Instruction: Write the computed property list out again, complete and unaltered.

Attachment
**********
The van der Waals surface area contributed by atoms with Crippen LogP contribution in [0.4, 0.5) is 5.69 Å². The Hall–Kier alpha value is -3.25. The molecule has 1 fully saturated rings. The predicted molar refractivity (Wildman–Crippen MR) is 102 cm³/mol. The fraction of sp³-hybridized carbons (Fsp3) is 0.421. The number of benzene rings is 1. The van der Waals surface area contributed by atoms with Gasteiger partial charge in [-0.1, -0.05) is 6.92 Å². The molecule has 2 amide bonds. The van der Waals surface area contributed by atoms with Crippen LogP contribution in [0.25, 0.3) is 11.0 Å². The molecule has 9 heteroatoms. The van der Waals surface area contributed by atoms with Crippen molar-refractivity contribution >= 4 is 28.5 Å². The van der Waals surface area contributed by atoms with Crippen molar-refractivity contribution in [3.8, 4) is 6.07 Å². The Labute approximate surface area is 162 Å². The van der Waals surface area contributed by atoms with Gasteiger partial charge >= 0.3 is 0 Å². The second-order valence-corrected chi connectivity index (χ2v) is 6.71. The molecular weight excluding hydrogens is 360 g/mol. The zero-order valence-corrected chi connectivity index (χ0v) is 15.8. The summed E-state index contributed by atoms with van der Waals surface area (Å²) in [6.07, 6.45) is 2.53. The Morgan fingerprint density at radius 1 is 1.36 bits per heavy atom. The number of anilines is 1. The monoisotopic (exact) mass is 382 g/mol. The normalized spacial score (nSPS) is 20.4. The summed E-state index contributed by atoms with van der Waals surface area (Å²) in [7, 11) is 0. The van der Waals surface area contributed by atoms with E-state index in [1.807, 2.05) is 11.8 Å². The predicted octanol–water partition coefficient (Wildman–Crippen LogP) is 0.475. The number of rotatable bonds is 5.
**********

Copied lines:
The van der Waals surface area contributed by atoms with Crippen LogP contribution in [0.4, 0.5) is 5.69 Å². The Hall–Kier alpha value is -3.25. The molecule has 1 fully saturated rings. The predicted molar refractivity (Wildman–Crippen MR) is 102 cm³/mol. The fraction of sp³-hybridized carbons (Fsp3) is 0.421. The number of benzene rings is 1. The van der Waals surface area contributed by atoms with Gasteiger partial charge in [-0.1, -0.05) is 6.92 Å². The molecule has 2 amide bonds. The van der Waals surface area contributed by atoms with Crippen LogP contribution in [0.25, 0.3) is 11.0 Å². The molecule has 9 heteroatoms. The van der Waals surface area contributed by atoms with Crippen molar-refractivity contribution >= 4 is 28.5 Å². The van der Waals surface area contributed by atoms with Crippen molar-refractivity contribution in [3.8, 4) is 6.07 Å². The Labute approximate surface area is 162 Å². The van der Waals surface area contributed by atoms with Gasteiger partial charge >= 0.3 is 0 Å². The second-order valence-corrected chi connectivity index (χ2v) is 6.71. The molecular weight excluding hydrogens is 360 g/mol. The zero-order valence-corrected chi connectivity index (χ0v) is 15.8. The summed E-state index contributed by atoms with van der Waals surface area (Å²) in [6.07, 6.45) is 2.53. The Morgan fingerprint density at radius 1 is 1.36 bits per heavy atom. The number of anilines is 1. The monoisotopic (exact) mass is 382 g/mol. The normalized spacial score (nSPS) is 20.4. The summed E-state index contributed by atoms with van der Waals surface area (Å²) in [7, 11) is 0. The van der Waals surface area contributed by atoms with E-state index in [1.807, 2.05) is 11.8 Å². The predicted octanol–water partition coefficient (Wildman–Crippen LogP) is 0.475. The number of rotatable bonds is 5.